It is always exciting when the first Bearded Vulture pair lays a clutch in captivity every breeding season, and we are happy to report not one, but two pairs have already done so! It seems that the 2020/21 breeding season got off to an early start and is now in full swing.
Alex Llopis who is VCF’s Captive Breeding Vultures Manager, also coordinates the Bearded Vulture Captive Network (EEP), so he is quite busy during the breeding period, keeping track of the behaviour of pairs and advising partners when necessary. Now, two of our partners, one in Armenia and the other in Austria, have reached out to tell us that they welcomed clutches!
Two Bearded Vulture eggs in Armenia
On Friday, 29 November 2020, our colleagues from Armenia at the Foundation for the Preservation of Wildlife and Cultural Assets (FPWC) informed us that the pairlaid their first egg of the season. The human keepers continued to closely monitor the nest, hoping that the female will lay a second egg in the coming days, and she did! On Wednesday, 2 December, the pair welcomed their second egg.
One Bearded Vulture egg in Austria
We received more pleasant news on 30 November by Hans Frey, one of the Bearded Vulture captive breeding pioneers on the VCF’s Advisory Board. He got in touch to let us know that the pair BG 108×175 laid their first egg at Richard Faust Bearded Vulture Specialised Captive Breeding Centre in Austria, which hosts most Bearded Vulture individuals in captivity. This pair actually signalled the start of the breeding season this year, when they performed their first unsuccessful copulation in September.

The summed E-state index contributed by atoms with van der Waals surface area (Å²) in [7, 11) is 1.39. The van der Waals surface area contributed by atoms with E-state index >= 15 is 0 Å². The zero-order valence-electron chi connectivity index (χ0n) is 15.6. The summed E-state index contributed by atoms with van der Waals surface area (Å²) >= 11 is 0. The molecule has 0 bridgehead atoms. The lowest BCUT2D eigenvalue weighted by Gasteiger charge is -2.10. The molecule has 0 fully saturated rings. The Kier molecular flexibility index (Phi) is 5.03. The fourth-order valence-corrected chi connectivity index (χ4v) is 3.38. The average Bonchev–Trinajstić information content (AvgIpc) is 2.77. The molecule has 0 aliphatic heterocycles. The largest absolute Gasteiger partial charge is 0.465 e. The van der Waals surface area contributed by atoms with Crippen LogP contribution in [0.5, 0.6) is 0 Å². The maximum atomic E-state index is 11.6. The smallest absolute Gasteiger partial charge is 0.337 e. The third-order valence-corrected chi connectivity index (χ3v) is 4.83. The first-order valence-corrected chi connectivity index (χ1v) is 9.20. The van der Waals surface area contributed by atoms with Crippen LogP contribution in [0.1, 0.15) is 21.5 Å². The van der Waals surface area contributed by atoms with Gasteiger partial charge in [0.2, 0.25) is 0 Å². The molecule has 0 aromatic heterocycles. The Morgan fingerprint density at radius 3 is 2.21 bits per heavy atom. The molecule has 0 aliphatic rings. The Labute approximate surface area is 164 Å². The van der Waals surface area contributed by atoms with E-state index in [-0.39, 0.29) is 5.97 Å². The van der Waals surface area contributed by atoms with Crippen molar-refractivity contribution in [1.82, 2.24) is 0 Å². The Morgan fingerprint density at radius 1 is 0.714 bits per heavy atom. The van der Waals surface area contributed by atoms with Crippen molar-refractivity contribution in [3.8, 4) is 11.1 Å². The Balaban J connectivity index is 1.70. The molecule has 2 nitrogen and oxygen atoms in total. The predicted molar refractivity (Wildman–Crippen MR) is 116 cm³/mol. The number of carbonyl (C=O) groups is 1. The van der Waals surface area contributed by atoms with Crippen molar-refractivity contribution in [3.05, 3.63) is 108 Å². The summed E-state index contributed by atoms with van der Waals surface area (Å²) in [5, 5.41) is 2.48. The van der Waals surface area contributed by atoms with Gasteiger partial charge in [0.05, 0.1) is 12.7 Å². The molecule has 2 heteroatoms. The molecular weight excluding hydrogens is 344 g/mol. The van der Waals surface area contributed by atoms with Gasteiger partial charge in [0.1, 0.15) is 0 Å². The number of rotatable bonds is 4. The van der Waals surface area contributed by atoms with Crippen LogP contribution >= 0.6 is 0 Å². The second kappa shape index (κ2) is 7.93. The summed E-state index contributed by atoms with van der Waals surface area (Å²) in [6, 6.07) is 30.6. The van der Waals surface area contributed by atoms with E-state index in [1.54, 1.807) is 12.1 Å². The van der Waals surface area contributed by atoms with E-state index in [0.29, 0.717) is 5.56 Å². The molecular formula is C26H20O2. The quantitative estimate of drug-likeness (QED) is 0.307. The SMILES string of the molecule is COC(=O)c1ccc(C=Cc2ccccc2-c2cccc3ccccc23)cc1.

Let’s hope that all three eggs are fertile and will hatch chicks, and that this will be another productive breeding season!
Captive-breeding Bearded Vultures
The Vulture Conservation Foundation (VCF) coordinates the Bearded Vulture Captive Breeding Network (EEP) of zoos, specialized breeding centres, recovery centres and private collections on behalf of EAZA. This involves closely working with over 40 partners of zoos and specialized centres across Europe to ensure the best breeding results from the 180 birds within the Network. Thanks to these captive breeding efforts, since 1978, a total of 585 Bearded Vultures chicks have been produced in captivity, out of which, 343 have been released into the wild to reintroduce or restock the species population across Europe!